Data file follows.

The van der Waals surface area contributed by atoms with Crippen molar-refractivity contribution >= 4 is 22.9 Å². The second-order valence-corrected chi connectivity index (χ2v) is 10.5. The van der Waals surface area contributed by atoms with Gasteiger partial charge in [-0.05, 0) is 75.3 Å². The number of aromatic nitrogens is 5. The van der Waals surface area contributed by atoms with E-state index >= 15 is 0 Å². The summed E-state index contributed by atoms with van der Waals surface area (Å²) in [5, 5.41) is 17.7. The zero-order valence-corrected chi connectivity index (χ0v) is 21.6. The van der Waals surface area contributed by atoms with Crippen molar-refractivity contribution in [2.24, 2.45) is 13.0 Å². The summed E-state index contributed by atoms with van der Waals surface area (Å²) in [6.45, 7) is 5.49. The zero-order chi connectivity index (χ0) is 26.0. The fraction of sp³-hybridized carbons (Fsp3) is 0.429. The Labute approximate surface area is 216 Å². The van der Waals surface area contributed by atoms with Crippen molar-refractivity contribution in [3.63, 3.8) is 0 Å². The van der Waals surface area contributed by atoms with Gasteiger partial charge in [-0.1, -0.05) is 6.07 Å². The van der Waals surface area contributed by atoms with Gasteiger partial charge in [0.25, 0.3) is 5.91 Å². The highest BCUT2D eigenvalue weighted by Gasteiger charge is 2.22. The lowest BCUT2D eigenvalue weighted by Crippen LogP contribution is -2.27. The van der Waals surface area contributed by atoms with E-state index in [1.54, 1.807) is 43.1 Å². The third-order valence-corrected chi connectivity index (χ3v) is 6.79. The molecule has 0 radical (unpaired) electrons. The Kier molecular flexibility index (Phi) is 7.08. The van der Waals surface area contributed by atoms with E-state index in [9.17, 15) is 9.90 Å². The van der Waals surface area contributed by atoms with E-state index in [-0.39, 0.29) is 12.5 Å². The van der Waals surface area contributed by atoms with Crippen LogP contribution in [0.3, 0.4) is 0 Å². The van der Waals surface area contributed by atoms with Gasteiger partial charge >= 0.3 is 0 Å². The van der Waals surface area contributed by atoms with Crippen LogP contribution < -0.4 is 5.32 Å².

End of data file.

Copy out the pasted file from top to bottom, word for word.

The van der Waals surface area contributed by atoms with Crippen molar-refractivity contribution >= 4 is 22.9 Å². The second-order valence-corrected chi connectivity index (χ2v) is 10.5. The van der Waals surface area contributed by atoms with Gasteiger partial charge in [-0.05, 0) is 75.3 Å². The number of aromatic nitrogens is 5. The van der Waals surface area contributed by atoms with E-state index >= 15 is 0 Å². The summed E-state index contributed by atoms with van der Waals surface area (Å²) in [5, 5.41) is 17.7. The zero-order valence-corrected chi connectivity index (χ0v) is 21.6. The van der Waals surface area contributed by atoms with Crippen molar-refractivity contribution in [2.24, 2.45) is 13.0 Å². The summed E-state index contributed by atoms with van der Waals surface area (Å²) in [6.45, 7) is 5.49. The zero-order chi connectivity index (χ0) is 26.0. The fraction of sp³-hybridized carbons (Fsp3) is 0.429. The Labute approximate surface area is 216 Å². The van der Waals surface area contributed by atoms with Crippen molar-refractivity contribution in [3.63, 3.8) is 0 Å². The van der Waals surface area contributed by atoms with Gasteiger partial charge in [-0.1, -0.05) is 6.07 Å². The van der Waals surface area contributed by atoms with Gasteiger partial charge in [0.25, 0.3) is 5.91 Å². The highest BCUT2D eigenvalue weighted by Gasteiger charge is 2.22. The lowest BCUT2D eigenvalue weighted by Crippen LogP contribution is -2.27. The van der Waals surface area contributed by atoms with E-state index in [1.54, 1.807) is 43.1 Å². The third-order valence-corrected chi connectivity index (χ3v) is 6.79. The molecule has 0 radical (unpaired) electrons. The Kier molecular flexibility index (Phi) is 7.08. The van der Waals surface area contributed by atoms with E-state index in [9.17, 15) is 9.90 Å². The van der Waals surface area contributed by atoms with E-state index in [-0.39, 0.29) is 12.5 Å². The van der Waals surface area contributed by atoms with Crippen LogP contribution in [0.3, 0.4) is 0 Å². The van der Waals surface area contributed by atoms with Gasteiger partial charge >= 0.3 is 0 Å². The van der Waals surface area contributed by atoms with Crippen LogP contribution < -0.4 is 5.32 Å².